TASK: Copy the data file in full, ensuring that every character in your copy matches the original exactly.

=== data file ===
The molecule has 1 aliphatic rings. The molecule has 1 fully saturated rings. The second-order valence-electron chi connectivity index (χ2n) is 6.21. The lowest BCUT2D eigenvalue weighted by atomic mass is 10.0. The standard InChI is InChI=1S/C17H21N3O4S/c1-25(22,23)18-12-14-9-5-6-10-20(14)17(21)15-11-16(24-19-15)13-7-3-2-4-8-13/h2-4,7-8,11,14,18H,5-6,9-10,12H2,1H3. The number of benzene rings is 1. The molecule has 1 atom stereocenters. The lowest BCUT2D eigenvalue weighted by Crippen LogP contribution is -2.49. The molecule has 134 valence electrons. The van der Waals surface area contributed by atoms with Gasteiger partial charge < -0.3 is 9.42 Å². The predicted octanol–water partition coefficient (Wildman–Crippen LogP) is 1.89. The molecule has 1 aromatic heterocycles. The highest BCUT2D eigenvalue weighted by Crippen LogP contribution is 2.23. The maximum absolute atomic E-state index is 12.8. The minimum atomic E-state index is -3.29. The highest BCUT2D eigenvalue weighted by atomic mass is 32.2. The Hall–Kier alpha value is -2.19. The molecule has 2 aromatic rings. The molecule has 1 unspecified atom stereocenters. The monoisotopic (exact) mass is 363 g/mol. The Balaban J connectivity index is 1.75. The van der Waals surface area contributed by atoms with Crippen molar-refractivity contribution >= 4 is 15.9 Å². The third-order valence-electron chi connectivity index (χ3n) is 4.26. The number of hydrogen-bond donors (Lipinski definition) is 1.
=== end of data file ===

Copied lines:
The molecule has 1 aliphatic rings. The molecule has 1 fully saturated rings. The second-order valence-electron chi connectivity index (χ2n) is 6.21. The lowest BCUT2D eigenvalue weighted by atomic mass is 10.0. The standard InChI is InChI=1S/C17H21N3O4S/c1-25(22,23)18-12-14-9-5-6-10-20(14)17(21)15-11-16(24-19-15)13-7-3-2-4-8-13/h2-4,7-8,11,14,18H,5-6,9-10,12H2,1H3. The number of benzene rings is 1. The molecule has 1 atom stereocenters. The lowest BCUT2D eigenvalue weighted by Crippen LogP contribution is -2.49. The molecule has 134 valence electrons. The van der Waals surface area contributed by atoms with Gasteiger partial charge < -0.3 is 9.42 Å². The predicted octanol–water partition coefficient (Wildman–Crippen LogP) is 1.89. The molecule has 1 aromatic heterocycles. The highest BCUT2D eigenvalue weighted by Crippen LogP contribution is 2.23. The maximum absolute atomic E-state index is 12.8. The minimum atomic E-state index is -3.29. The highest BCUT2D eigenvalue weighted by atomic mass is 32.2. The Hall–Kier alpha value is -2.19. The molecule has 2 aromatic rings. The molecule has 1 unspecified atom stereocenters. The monoisotopic (exact) mass is 363 g/mol. The Balaban J connectivity index is 1.75. The van der Waals surface area contributed by atoms with Crippen molar-refractivity contribution >= 4 is 15.9 Å². The third-order valence-electron chi connectivity index (χ3n) is 4.26. The number of hydrogen-bond donors (Lipinski definition) is 1.